The Ancient Beginnings of the Coffee House

     The first recorded coffeehouse, known as Kiva Han, was in the Turkish city of Constantinople and dated back to the 1470s. Since there is little documentation on the Kiva Han, it isn't easy to pinpoint the first coffeehouse's exact year. Most accounts of the earliest coffeehouses are considered legends and may not be historically verified. There is enough documentation only to suggest what might have been done. Through the historical accounts, a common thread exists between the ancient and the modern coffeehouse. In ancient days and today, a coffeehouse was a place to engage in discourse and gather in a social setting while enjoying a delicious cup of coffee.

     Accounts describe a coffeehouse that would brew and serve coffee and provided a social atmosphere that anyone could enjoy. Coffee started only accessible to nobility, but a coffee house made it accessible to the public. They also became places where educated men of skill would congregate. Coffeehouse owners were mainly wealthy merchants. As the coffee culture grew in popularity, many were skeptical about caffeine and its effects and thought it could lead to debauched behavior. As a result, efforts began to close coffeehouses.  Since the effect of caffeine was to stay awake, coffeehouses were believed to be places of confusion. Opponents even went as far as trying to declare coffee an intoxicant so it could be forbidden by Islamic law. Coffeehouses grew in so much popularity that they competed with mosques for attendance. Since they were informal gatherings, they were thought to be a kind of "school of knowledge." These schools of knowledge were believed to be places for birthing sedition, which threatened those in high political and religious positions.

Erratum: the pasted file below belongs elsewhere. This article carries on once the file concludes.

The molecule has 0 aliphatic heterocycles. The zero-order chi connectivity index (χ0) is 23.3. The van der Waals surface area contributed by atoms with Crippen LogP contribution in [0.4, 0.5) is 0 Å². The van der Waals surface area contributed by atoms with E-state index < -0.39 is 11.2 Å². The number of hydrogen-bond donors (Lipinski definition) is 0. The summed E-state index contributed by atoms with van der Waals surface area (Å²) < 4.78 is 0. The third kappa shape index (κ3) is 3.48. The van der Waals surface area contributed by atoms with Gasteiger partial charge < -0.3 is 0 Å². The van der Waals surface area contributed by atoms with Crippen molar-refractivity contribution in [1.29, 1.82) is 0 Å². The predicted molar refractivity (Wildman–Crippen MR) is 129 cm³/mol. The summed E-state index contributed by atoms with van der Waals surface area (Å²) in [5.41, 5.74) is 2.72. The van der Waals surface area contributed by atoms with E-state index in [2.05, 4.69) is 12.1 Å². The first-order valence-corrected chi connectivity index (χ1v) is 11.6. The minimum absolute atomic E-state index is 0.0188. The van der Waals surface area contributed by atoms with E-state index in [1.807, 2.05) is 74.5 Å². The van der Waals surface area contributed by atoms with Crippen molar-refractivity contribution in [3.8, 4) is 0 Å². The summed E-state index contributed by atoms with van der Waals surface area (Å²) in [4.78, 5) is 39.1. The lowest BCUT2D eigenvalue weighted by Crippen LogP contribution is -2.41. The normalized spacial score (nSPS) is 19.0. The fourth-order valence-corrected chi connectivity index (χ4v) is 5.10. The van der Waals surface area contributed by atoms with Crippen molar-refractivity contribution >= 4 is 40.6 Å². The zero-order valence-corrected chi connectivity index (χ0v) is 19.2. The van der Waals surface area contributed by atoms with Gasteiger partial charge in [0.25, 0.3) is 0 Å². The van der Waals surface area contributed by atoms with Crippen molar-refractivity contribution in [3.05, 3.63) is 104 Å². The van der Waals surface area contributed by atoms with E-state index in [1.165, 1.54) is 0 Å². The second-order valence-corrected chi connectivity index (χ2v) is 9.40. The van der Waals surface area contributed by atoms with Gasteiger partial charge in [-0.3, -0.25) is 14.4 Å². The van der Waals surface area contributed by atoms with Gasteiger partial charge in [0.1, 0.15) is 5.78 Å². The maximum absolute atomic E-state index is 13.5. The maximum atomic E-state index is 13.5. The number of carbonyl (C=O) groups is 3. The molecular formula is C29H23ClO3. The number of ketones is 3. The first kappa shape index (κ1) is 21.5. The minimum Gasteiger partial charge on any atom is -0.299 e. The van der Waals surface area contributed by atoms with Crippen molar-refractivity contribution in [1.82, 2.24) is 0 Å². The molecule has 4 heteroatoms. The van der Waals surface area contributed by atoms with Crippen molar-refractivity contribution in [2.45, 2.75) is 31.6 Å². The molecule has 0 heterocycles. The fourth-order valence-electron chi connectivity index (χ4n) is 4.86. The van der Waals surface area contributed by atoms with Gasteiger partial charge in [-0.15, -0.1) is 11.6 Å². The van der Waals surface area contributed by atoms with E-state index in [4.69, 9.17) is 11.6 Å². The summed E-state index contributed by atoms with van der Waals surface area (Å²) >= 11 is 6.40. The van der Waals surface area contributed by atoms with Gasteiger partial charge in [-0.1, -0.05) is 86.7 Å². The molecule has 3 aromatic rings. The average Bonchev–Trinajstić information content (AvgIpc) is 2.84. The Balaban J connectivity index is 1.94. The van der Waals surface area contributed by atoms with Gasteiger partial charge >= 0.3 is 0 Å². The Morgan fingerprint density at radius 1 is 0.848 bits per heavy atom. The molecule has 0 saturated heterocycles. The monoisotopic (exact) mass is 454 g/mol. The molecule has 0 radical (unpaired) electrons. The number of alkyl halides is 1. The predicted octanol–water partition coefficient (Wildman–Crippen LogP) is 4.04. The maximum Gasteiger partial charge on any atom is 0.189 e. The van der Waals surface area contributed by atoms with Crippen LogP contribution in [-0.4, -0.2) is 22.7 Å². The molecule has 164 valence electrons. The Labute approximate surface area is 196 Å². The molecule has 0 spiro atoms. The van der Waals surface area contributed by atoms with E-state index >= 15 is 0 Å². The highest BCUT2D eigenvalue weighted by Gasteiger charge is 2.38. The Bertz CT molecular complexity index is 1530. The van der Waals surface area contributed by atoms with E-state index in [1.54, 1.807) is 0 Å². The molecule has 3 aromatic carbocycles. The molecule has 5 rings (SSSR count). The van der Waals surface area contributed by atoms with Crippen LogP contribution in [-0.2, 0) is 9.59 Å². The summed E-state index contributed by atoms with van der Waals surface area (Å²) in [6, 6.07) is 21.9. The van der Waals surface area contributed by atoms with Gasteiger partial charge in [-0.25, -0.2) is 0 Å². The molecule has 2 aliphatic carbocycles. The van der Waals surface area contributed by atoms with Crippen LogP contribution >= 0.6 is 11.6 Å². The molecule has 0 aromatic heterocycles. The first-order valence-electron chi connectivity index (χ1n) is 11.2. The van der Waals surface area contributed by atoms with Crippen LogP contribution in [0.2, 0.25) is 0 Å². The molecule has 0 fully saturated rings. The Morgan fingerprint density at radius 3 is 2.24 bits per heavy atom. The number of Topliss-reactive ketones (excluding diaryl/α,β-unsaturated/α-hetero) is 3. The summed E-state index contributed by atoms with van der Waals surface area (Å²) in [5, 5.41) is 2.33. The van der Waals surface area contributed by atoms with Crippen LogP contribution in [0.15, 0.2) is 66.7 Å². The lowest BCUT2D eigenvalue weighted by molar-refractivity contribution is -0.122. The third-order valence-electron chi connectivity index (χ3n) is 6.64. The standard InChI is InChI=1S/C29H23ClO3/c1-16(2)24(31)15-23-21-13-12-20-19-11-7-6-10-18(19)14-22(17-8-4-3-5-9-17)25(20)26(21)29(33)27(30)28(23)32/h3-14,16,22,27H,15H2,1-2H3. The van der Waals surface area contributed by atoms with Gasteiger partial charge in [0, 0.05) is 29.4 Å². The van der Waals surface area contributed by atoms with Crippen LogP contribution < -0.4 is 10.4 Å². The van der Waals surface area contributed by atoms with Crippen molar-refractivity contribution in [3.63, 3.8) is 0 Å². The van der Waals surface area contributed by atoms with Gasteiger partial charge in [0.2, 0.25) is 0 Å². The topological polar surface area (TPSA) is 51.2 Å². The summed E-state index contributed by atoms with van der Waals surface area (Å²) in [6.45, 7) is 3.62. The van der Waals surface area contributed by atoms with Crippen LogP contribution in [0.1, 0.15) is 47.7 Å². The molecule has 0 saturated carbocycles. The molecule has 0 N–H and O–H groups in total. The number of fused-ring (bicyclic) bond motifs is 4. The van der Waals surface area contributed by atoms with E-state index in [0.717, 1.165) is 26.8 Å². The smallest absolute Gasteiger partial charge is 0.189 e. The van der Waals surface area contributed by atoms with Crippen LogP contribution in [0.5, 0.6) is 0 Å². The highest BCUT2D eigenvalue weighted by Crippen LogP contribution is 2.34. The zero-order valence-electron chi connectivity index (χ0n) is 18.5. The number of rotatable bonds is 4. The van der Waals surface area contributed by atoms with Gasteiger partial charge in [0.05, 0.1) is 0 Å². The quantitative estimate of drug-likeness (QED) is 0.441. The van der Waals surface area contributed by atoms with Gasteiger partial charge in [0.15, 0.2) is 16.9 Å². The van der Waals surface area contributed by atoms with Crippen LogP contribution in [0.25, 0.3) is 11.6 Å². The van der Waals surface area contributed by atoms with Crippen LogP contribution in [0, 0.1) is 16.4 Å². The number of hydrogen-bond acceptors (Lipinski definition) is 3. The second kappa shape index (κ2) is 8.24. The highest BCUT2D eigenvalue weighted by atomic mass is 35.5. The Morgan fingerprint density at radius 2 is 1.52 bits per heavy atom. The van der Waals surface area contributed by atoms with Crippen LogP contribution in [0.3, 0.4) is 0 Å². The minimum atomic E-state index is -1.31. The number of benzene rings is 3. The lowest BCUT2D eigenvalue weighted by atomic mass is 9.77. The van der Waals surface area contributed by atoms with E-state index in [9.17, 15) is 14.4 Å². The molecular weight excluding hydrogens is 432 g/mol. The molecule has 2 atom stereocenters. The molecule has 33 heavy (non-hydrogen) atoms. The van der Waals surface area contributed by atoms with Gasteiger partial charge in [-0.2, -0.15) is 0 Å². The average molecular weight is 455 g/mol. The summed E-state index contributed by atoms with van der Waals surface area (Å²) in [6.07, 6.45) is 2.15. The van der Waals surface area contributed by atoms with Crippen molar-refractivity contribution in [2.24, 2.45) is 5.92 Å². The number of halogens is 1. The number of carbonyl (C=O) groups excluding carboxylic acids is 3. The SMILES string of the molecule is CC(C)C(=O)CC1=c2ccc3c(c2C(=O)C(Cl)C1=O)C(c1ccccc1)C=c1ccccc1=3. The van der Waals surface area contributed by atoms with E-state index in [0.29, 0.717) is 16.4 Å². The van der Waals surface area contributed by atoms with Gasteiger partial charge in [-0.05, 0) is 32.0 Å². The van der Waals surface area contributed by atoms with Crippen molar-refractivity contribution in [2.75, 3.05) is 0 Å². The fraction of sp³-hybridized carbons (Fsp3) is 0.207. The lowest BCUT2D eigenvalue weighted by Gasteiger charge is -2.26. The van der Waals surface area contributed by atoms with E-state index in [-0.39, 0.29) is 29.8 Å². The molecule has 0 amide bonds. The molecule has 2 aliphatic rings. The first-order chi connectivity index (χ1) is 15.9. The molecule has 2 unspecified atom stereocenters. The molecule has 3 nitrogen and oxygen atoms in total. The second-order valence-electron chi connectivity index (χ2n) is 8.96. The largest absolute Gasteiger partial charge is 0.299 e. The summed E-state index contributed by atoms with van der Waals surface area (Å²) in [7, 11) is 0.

Around 1530, during Ramadan, coffeehouses were raided and closed by order of the Sultan. The culture of coffee remained even with the closure of coffeehouses. Despite opposition, coffee became more readily available to the public. It was common for people to enjoy a daily cup of coffee. As coffeehouses closed in Constantinople, they began to spring up throughout Persia and surrounding areas. They became hotbeds for political debate and were often unruly. To remedy the situation, a "mullah" would come to make sure discussions were peaceful. The mullah would sometimes tell stories or give some moral guidance. Patrons on the coffee house were not required to pay attention, but it was a way to bring peace and calm to the gathering.

     Whether coffee originated in Yemen or Turkey, there's no doubt that its popularity grew and spread throughout Persia and to the rest of the world. From the beginning, coffee brought people together as friends and maybe even as political and religious opponents. The coffeehouse was a place to congregate for debate or friendly gatherings. From ancient days to the present, the coffeehouse reflects the culture of people and their time in history.